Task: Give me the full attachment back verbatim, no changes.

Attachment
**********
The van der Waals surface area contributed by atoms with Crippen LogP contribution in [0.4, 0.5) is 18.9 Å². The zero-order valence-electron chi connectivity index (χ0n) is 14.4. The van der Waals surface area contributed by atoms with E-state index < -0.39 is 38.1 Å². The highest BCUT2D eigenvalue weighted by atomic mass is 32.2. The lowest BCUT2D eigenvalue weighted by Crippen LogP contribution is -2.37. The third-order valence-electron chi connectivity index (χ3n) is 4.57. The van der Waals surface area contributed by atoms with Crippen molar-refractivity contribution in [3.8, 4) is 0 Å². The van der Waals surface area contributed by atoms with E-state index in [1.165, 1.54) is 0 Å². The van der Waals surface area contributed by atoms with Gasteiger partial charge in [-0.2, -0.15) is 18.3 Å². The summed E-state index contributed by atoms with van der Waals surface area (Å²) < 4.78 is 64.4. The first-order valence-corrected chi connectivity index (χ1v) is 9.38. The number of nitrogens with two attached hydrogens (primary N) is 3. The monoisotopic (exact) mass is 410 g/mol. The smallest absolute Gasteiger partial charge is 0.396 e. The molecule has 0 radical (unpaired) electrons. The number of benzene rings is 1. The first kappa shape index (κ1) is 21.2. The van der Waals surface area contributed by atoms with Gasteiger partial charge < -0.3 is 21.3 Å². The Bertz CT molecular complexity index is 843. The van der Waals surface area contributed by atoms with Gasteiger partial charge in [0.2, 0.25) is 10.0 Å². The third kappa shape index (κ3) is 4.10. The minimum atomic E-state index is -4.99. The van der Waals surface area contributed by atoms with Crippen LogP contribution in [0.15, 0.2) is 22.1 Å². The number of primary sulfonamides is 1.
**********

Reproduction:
The van der Waals surface area contributed by atoms with Crippen LogP contribution in [0.4, 0.5) is 18.9 Å². The zero-order valence-electron chi connectivity index (χ0n) is 14.4. The van der Waals surface area contributed by atoms with E-state index < -0.39 is 38.1 Å². The highest BCUT2D eigenvalue weighted by atomic mass is 32.2. The lowest BCUT2D eigenvalue weighted by Crippen LogP contribution is -2.37. The third-order valence-electron chi connectivity index (χ3n) is 4.57. The van der Waals surface area contributed by atoms with Crippen molar-refractivity contribution in [3.8, 4) is 0 Å². The van der Waals surface area contributed by atoms with E-state index in [1.165, 1.54) is 0 Å². The van der Waals surface area contributed by atoms with Gasteiger partial charge in [-0.2, -0.15) is 18.3 Å². The summed E-state index contributed by atoms with van der Waals surface area (Å²) < 4.78 is 64.4. The first-order valence-corrected chi connectivity index (χ1v) is 9.38. The number of nitrogens with two attached hydrogens (primary N) is 3. The monoisotopic (exact) mass is 410 g/mol. The smallest absolute Gasteiger partial charge is 0.396 e. The molecule has 0 radical (unpaired) electrons. The number of benzene rings is 1. The first kappa shape index (κ1) is 21.2. The van der Waals surface area contributed by atoms with Gasteiger partial charge < -0.3 is 21.3 Å². The Bertz CT molecular complexity index is 843. The van der Waals surface area contributed by atoms with Gasteiger partial charge in [0.2, 0.25) is 10.0 Å². The third kappa shape index (κ3) is 4.10. The minimum atomic E-state index is -4.99. The van der Waals surface area contributed by atoms with Crippen LogP contribution in [0.15, 0.2) is 22.1 Å². The number of primary sulfonamides is 1.